The Treasury Department, in a joint statement with five European countries, said on Feb. 8 that the nations intend to pursue a government-to-government framework for implementing the Foreign Account Tax Compliance Act (FATCA).
Treasury sees this as a key step “toward addressing legal impediments” faced by financial institutions in complying with proposed FATCA regulations that were published on Feb. 8. “The statement does not contemplate an exemption from FATCA for any jurisdiction, but instead offers a framework for information sharing pursuant to existing bilateral income tax treaties and allows FFIs [Foreign Financial Institutions] to report the necessary information to their respective governments rather than to the IRS,” Treasury said. The countries that joined in the statement were France, Germany, Italy, Spain and the United Kingdom. In the joint statement, the U.S. acknowledged that the policy objective of FATCA centers on enhanced reporting rather than collecting withheld tax.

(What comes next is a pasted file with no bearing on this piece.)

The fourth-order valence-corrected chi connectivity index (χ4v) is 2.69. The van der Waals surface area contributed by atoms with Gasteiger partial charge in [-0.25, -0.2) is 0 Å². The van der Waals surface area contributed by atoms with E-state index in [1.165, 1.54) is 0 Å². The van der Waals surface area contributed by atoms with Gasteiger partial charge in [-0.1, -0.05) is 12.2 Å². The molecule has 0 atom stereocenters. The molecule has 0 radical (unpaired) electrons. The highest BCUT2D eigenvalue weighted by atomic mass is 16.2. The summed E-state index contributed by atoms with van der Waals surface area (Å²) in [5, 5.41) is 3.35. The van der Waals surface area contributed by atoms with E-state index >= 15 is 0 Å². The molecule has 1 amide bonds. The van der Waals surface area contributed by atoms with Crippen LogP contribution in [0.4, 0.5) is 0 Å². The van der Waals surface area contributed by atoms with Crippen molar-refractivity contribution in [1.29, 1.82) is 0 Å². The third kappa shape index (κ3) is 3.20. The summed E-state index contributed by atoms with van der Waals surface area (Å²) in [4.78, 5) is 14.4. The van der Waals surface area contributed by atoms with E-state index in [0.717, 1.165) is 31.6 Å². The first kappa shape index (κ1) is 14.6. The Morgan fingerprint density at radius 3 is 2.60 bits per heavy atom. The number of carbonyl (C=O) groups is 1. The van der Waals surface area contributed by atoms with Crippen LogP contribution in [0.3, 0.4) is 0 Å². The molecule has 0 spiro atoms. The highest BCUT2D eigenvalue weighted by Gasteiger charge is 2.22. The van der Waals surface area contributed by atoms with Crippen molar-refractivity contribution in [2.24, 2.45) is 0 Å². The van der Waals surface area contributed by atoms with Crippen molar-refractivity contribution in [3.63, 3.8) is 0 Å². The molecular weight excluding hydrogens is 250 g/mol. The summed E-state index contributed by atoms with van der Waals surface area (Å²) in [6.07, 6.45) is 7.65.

The U.S. also affirmed its willingness to reciprocate in the collection and exchange of information on accounts held in U.S. financial institutions by residents of the five European countries. In addition, the joint statement cited the need to keep compliance costs as low as possible and the desirability of achieving common reporting and due diligence standards. Based on these considerations, the countries “have agreed to explore a common approach to FATCA implementation through domestic reporting and reciprocal automatic exchange and based on existing bilateral tax treaties,” the joint statement said. The document also offers a possible framework for an intergovernmental approach that provides a valuable insight into Treasury’s thinking on the subject.